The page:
Most normatively oriented economists appear to be “welfarist” and Paretian to one degree or another: They deem responsiveness to individual preferences, and satisfaction of one or more of the Pareto criteria, to be a desirable attribute of any social welfare function. I show that no strictly “welfarist” or Paretian social welfare function can be normatively prescriptive. Economists who prescribe must embrace at least one value apart from or additional to “welfarism” and Paretianism, and in fact will do best to dispense with Pareto entirely.


Distributive Injustice And Private Law, Aditi Bagchi Sep 2007

Distributive Injustice And Private Law, Aditi Bagchi

All Faculty Scholarship

Imperfect rights are not held against any single person, and when violated, they do not ground a claim for any particular quantum of redress. The right to an adequate income may be an imperfect right. Because imperfect rights have been asserted only as claims against the state, and because they do not lend themselves to constitutional adjudication, they have had little traction. In my paper, I will emphasize that any claim on the state is derivative from the right held as against other citizens. Even those who believe that individuals have perfect social rights against the state should concede an …


Separating Contract And Promise, Aditi Bagchi Sep 2007

Separating Contract And Promise, Aditi Bagchi

All Faculty Scholarship

Contract has been conceptualized as a species of promise. Treating contractual promise as a kind of promise highlights certain important aspects of contracting, but it also obscures essential differences between legally binding and everyday, or what I will call “private,” promises. The moral character of a private promise depends on the fact that it is not only freely made but also freely kept. Most contractual promises are not intended to have and (by definition) do not have this voluntary character. A promisor essentially opts out of the private practice of promising when she assigns to a third party the authority …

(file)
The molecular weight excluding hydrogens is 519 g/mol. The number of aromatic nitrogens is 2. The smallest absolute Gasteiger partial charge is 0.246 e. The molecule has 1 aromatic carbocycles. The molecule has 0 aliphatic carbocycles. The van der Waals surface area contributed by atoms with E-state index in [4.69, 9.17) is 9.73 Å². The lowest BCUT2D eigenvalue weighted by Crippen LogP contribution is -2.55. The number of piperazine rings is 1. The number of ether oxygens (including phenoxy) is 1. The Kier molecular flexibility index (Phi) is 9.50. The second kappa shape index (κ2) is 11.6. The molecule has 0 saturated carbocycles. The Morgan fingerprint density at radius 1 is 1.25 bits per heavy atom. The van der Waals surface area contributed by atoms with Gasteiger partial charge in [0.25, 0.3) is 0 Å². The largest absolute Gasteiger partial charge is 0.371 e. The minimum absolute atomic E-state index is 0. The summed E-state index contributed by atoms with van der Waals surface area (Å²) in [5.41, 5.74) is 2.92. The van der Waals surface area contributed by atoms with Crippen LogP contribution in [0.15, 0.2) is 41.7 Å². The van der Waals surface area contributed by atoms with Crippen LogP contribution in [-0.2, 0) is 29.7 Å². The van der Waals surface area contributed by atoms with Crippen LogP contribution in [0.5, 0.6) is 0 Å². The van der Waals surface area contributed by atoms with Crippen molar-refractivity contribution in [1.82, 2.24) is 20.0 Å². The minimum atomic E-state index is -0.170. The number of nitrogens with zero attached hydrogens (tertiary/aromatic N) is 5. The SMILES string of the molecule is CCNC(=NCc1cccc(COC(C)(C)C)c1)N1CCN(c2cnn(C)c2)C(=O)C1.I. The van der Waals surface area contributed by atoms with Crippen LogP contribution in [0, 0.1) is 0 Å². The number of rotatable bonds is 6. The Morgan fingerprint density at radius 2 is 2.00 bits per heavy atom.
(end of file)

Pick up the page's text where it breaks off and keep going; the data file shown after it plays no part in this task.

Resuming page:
Well-Being, Inequality And Time: The Time-Slice Problem And Its Policy Implications, Matthew D. Adler Aug 2007

Well-Being, Inequality And Time: The Time-Slice Problem And Its Policy Implications, Matthew D. Adler

All Faculty Scholarship

Should equality be viewed from a lifetime or “sublifetime” perspective? In measuring the inequality of income, for example, should we measure the inequality of lifetime income or of annual income? In characterizing a tax as “progressive” or “regressive,” should we look to whether the annual tax burden increases with annual income, or instead to whether the lifetime tax burden increases with lifetime income? Should the overriding aim of anti-poverty programs be to reduce chronic poverty: being badly off for many years, because of low human capital or other long-run factors? Or is the moral claim of the impoverished person a …


Civil Case Appellate Standards Of Review (And A Very Few Unavoidable Related Propositions Of Law), Updated And Revised (Current Through August 3, 2007), Alan G. Gless Aug 2007

Civil Case Appellate Standards Of Review (And A Very Few Unavoidable Related Propositions Of Law), Updated And Revised (Current Through August 3, 2007), Alan G. Gless

State of Nebraska Judicial Branch

Why would a district court judge write about or revise an appellate court judge’s work on appellate standards of review and related propositions of law in civil cases? Well, two reasons – a change in legal mind set and fifteen years’ worth of changes in appellate practice. First, and foremost, when Judge Irwin collected in a single work his 1992 Standards of Review and Propositions of Law, Civil, he was the first in recent Nebraska legal history to do so. Those of us who have used his work owe him our thanks; his contribution was invaluable to both the bench …


Reparations: A Comparative Perspective, Fernanda G. Nicola Aug 2007

Reparations: A Comparative Perspective, Fernanda G. Nicola

Articles in Law Reviews & Other Academic Journals

This article focuses on the treatment of reparations in recent jurisprudence of the European Court of Human Rights (ECHR) and the European Court of Justice (ECJ). In the so-called “prisoner cases,” Assanidze v. Georgia and Ilascu and Others v. Moldova and Russia, the ECHR moved beyond its previously limited approach to reparations by finding that continued detention of the lawsuit applicants would entail a prolonged violation of the Convention for the Protection of Human Rights and Fundamental Freedoms and then asking the States to immediately release the prisoners. The author then turns to ECJ immigration cases Zhu v. Sec’y of …


Jesus’ Legal Theory—A Rabbinic Interpretation, Chaim Saiman Aug 2007

Jesus’ Legal Theory—A Rabbinic Interpretation, Chaim Saiman

Working Paper Series

This article locates the ancient debates between Jesus and the Talmudic rabbis within the discourse of contemporary legal theory. By engaging in a comparative reading of both Gospel and rabbinic texts, I show how Jesus and his rabbinic interlocutors sparred over questions we now conceptualize as the central concerns of jurisprudence. Whereas the rabbis approach theological, ethical and moral issues through an analytical, lawyerly interpretation of a dense network of legal rules, Jesus openly questions whether law is the appropriate medium to structure social relationships and resolve interpersonal conflicts. Through an examination of Talmudic sources, this paper argues the controversies …